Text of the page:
The environmental requirements were straight from JPL. And that comes really from the Mars 2020 mission: the Perseverance rover, mission, launch load requirements. The launch vehicle—from an Atlas V, there’s a vibration spectrum we have to survive that defines most of the loads the helicopter is designed against. For controls, there are very specific requirements: natural frequency, rotor blades for hubs, landing gear and all of that flowed down from the JPL-GNC [guidance, navigation, control] team. Sizing constraints was a huge one—what the vehicle is going to have to fit within and unfold from, so there was a lot of work there. And that kind of went both ways, right? AeroVironment saying, “Hey, this is what we need.” And, you know, Lockheed Martin [its Mars Helicopter Delivery System was designed to transport and deploy Ingenuity] and JPL working to accommodate that, and also us working to change the vehicle design to accommodate space available. There was a lot of back and forth on a lot of the environment sets. Environmental requirements were a huge part of it.

Matt Keennon: The wiring inside the mast was kind of like a magic trick. It all had to go in in one piece and then branch out and had to be glued in place.


Ben Pipenberg: The first small-scale demonstrators that attempted controlled flight in the chamber [December 2014] were relatively uncontrollable.

Those initial small-scale helicopters were essentially built the same way we would build a helicopter that flies here on Earth. The problem we ended up having is that, essentially, in a Martian atmosphere you have these rotors spinning really fast, you have very low aerodynamic forces relative to the inertial forces in the rotor. And so the way that the rotor system reacts to control inputs is very different. You also have much lower aerodynamic damping. You can kind of think of it like this really high-speed spinning flywheel you’re trying to control with very low aerodynamic forces, and there’s no damping. So when you see these things flying, they’re kind of all over the place, totally uncontrolled. We didn’t realize that initially, so after we learned that, then, “OK, where do we need to put a lot more time and effort into the analysis? Where is it really going to be paying off for us?”

That was kind of when JPL took on all of the avionics development, all the guidance, navigation control, all the simulation modeling. For the most part, they handled all the batteries, charging solar array, all that. And AeroVironment took on the airframe, a rotor blade design propulsion motors, servo swashplates, the primary structure.

Matt Keennon: Then we went to the full-size demonstrator, the risk reduction, which was really a beautiful piece of engineering, That was the first one that used the full-sized rotor blades. These were all AeroVironment builds; the risk reduction aircraft had the titanium parts that JPL made.

Liftoff! Credit: NASA/JPL


Ben Pipenberg: In addition to all of those [space and Mars] environments, it has to survive a test environment here on Earth. That that’s where by far the most operating time is spent. Before we ever get to Mars, we’ve already gone through almost the entire operational life of the helicopter. We have to design for all of that. Flying on Mars is relatively benign compared to launching on a rocket in terms of vehicle loads. The hub reaction forces in flight are very small compared to launching on the rocket. That’s really the challenge—you’re not just designing this to fly on Mars, unfortunately; we’re trying to design a very small, lightweight spacecraft that also happens to fly.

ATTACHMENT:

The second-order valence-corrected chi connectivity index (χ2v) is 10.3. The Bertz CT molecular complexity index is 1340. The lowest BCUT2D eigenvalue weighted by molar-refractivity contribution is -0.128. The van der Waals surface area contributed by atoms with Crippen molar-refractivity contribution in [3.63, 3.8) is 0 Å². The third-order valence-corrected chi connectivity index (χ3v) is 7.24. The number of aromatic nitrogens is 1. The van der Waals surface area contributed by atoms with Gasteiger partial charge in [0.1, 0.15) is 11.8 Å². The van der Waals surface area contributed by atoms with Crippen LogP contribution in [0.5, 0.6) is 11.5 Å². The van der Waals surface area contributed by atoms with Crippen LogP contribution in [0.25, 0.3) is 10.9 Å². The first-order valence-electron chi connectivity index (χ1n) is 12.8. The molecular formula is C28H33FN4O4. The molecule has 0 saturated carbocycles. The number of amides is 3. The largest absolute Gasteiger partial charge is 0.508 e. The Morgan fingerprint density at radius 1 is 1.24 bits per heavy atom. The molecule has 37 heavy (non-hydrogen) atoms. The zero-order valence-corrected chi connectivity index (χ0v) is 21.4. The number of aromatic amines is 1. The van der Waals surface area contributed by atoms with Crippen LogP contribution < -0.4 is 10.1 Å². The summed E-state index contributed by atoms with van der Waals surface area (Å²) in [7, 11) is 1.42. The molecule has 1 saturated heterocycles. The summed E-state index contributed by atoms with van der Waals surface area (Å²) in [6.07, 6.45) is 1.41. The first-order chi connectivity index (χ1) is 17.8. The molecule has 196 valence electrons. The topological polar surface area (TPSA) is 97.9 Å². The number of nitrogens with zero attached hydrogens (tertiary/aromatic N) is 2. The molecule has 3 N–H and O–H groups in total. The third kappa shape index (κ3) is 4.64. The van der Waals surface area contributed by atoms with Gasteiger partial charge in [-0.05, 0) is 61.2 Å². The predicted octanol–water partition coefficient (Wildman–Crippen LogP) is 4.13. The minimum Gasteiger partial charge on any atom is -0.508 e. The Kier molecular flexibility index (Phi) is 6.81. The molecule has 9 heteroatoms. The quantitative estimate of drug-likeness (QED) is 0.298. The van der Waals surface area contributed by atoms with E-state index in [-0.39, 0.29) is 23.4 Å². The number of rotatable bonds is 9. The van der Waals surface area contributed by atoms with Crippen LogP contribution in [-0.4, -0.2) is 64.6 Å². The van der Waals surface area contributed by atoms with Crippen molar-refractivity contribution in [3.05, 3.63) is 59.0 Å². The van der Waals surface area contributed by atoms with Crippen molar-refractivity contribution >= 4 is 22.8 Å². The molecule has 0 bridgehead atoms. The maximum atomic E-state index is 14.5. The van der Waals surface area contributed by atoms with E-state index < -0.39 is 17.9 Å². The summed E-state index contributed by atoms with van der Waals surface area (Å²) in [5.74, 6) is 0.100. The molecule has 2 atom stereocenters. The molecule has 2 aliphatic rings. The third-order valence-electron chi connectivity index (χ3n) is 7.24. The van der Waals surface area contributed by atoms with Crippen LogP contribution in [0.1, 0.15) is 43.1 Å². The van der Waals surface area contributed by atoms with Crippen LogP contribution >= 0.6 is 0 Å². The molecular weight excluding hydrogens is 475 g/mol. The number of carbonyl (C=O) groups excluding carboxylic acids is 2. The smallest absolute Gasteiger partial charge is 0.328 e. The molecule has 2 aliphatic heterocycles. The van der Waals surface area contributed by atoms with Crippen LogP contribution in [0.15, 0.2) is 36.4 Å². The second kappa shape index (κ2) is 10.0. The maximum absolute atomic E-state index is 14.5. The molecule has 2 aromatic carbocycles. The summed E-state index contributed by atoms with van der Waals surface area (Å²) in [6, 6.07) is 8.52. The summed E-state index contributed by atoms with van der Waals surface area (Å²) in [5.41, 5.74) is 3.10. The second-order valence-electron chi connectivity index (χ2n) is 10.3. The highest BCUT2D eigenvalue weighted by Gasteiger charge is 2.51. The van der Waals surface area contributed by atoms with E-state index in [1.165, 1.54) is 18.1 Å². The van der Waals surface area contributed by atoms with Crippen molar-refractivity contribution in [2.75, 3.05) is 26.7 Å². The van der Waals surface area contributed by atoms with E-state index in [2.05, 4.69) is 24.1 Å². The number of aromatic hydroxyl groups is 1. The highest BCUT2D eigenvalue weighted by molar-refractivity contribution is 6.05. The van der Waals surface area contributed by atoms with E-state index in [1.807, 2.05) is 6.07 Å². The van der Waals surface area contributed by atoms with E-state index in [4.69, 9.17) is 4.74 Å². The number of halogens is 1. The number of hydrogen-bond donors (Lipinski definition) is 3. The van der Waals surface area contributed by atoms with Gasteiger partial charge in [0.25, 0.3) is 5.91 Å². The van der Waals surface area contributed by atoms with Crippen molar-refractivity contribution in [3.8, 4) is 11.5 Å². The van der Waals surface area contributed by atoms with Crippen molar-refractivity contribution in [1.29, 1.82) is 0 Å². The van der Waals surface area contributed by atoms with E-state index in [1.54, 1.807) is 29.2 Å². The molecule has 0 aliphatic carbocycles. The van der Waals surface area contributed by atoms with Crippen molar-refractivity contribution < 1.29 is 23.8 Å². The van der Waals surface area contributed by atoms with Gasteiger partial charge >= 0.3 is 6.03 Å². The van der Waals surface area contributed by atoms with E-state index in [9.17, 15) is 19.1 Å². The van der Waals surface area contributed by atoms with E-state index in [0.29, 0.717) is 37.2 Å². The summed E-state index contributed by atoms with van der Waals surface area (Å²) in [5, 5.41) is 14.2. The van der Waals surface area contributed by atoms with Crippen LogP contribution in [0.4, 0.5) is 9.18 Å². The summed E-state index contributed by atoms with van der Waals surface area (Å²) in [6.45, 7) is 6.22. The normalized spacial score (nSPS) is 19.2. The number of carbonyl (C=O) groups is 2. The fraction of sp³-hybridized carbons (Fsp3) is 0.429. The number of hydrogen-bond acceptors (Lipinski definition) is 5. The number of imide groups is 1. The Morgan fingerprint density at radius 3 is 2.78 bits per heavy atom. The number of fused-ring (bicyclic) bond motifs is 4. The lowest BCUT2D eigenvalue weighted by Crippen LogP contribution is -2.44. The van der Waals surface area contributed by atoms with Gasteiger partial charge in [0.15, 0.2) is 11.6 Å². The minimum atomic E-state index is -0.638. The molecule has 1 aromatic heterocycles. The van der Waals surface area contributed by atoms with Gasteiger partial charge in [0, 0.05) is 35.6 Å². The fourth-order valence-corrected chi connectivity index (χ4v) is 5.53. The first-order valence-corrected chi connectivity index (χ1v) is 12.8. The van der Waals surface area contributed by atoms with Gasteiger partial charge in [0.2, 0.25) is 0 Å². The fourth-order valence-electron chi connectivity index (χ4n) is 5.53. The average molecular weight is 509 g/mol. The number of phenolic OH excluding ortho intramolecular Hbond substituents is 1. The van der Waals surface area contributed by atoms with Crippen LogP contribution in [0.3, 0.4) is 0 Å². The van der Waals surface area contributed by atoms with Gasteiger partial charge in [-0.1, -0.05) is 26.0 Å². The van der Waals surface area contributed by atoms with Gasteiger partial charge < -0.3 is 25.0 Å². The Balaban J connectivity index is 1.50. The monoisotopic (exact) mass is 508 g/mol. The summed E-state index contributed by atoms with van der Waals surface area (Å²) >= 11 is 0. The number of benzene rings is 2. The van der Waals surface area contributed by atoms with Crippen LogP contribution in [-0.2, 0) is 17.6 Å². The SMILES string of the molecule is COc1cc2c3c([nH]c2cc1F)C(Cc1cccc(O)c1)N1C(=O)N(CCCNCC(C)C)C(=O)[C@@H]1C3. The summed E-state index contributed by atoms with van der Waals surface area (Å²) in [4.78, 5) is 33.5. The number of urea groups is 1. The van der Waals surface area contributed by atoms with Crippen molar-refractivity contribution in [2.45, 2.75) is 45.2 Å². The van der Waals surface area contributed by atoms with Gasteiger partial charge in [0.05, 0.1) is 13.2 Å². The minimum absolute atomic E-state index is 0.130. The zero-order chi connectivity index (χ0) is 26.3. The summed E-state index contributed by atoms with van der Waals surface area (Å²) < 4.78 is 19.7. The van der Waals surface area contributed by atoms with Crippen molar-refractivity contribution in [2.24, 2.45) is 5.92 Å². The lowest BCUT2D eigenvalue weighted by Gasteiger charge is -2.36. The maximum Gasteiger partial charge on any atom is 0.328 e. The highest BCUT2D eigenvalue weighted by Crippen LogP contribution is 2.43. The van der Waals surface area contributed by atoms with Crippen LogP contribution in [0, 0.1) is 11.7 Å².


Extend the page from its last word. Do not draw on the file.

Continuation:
Matt Keennon: A dozen concepts on paper were never built. The first [built] one wasn’t really a helicopter; it’s a box with a motor and rotors, but that was kind of the first thing that looked like a helicopter. And then for the subscale, there were two versions that had slightly different layouts, different passive stabilization systems.

Then we went to the full-size aircraft. There was one version we called the risk reduction aircraft. And then we get into where Ben is really taking over the engineering design models.

Ben Pipenberg: After that first full-size helicopter, two engineering development models were built. The intention there was that we would start to design what we’d call the flight model, which is Ingenuity, a helicopter on Mars. Two engineering development models were intended to be very similar, that we would be able to test out. One was used for flight testing in the JPL 25-foot-wide space simulator. The other engineering development model was used for environmental testing: thermal vacuum testing, launch loads, putting it on a shaker table and vibrating it, trying to simulate launch, as well as shock testing, radiation and stuff like that. Those two helicopters were functionally similar to the flight vehicle, and what we learned from those helicopters, we would roll into the flight model.

Matt Keennon: We also built something that looked like a helicopter that was just designed for testing the landing gear, the shock absorbers, the angles. We did all this in a motion capture room; it wasn’t a functional helicopter, but it was a functional prototype for testing the landing gear.

Ben Pipenberg: Representative mock-ups to test interfaces and deployments and things like that. Various iterations of other subsystems. Not flyable helicopters, but used to test out flight life representation, different subsystems.

At the end, it all came together. The airframe, the rotor system, the landing gear, all of that was mated to the avionics, the batteries, the solar array, which was a big team effort. Solera developed the solar cells, we developed the structure they’re mounted on, and it was mated onto the rover through Lockheed Martin’s deployment system. A huge team effort. [Our] piece of it is relatively visible—a lot of the pieces you can actually see when you look at a picture of the helicopter, the landing gear that box on the bottom and all the mechanism and structure and rotor blades were designed by AeroVironment.

That final flight model, obviously, that’s kind of the Cadillac version. It had everything built to really survive on Mars.